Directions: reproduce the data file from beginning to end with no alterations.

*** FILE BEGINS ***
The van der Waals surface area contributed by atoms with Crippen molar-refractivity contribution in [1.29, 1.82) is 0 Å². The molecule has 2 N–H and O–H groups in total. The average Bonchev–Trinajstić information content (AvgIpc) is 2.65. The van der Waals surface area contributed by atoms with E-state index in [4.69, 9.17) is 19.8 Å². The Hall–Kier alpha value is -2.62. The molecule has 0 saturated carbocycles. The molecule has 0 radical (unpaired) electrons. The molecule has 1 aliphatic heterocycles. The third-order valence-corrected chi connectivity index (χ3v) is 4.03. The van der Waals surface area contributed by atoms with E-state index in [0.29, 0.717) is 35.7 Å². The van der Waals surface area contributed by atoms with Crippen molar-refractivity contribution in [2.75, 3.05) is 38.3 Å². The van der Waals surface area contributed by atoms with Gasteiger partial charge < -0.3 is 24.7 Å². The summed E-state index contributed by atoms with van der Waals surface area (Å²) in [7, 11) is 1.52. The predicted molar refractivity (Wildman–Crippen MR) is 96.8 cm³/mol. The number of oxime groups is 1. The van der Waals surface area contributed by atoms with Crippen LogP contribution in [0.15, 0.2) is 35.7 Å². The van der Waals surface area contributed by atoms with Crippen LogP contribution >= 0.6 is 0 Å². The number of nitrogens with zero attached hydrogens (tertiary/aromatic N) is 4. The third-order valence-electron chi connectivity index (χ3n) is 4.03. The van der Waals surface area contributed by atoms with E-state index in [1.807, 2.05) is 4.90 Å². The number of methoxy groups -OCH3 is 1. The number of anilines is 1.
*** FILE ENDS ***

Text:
The van der Waals surface area contributed by atoms with Crippen molar-refractivity contribution in [1.29, 1.82) is 0 Å². The molecule has 2 N–H and O–H groups in total. The average Bonchev–Trinajstić information content (AvgIpc) is 2.65. The van der Waals surface area contributed by atoms with E-state index in [4.69, 9.17) is 19.8 Å². The Hall–Kier alpha value is -2.62. The molecule has 0 saturated carbocycles. The molecule has 0 radical (unpaired) electrons. The molecule has 1 aliphatic heterocycles. The third-order valence-corrected chi connectivity index (χ3v) is 4.03. The van der Waals surface area contributed by atoms with E-state index in [0.29, 0.717) is 35.7 Å². The van der Waals surface area contributed by atoms with Crippen molar-refractivity contribution in [2.75, 3.05) is 38.3 Å². The van der Waals surface area contributed by atoms with Gasteiger partial charge < -0.3 is 24.7 Å². The summed E-state index contributed by atoms with van der Waals surface area (Å²) in [7, 11) is 1.52. The predicted molar refractivity (Wildman–Crippen MR) is 96.8 cm³/mol. The number of oxime groups is 1. The van der Waals surface area contributed by atoms with Crippen LogP contribution in [0.15, 0.2) is 35.7 Å². The van der Waals surface area contributed by atoms with Crippen LogP contribution >= 0.6 is 0 Å². The number of nitrogens with zero attached hydrogens (tertiary/aromatic N) is 4. The third-order valence-electron chi connectivity index (χ3n) is 4.03. The van der Waals surface area contributed by atoms with E-state index in [1.807, 2.05) is 4.90 Å². The number of methoxy groups -OCH3 is 1. The number of anilines is 1.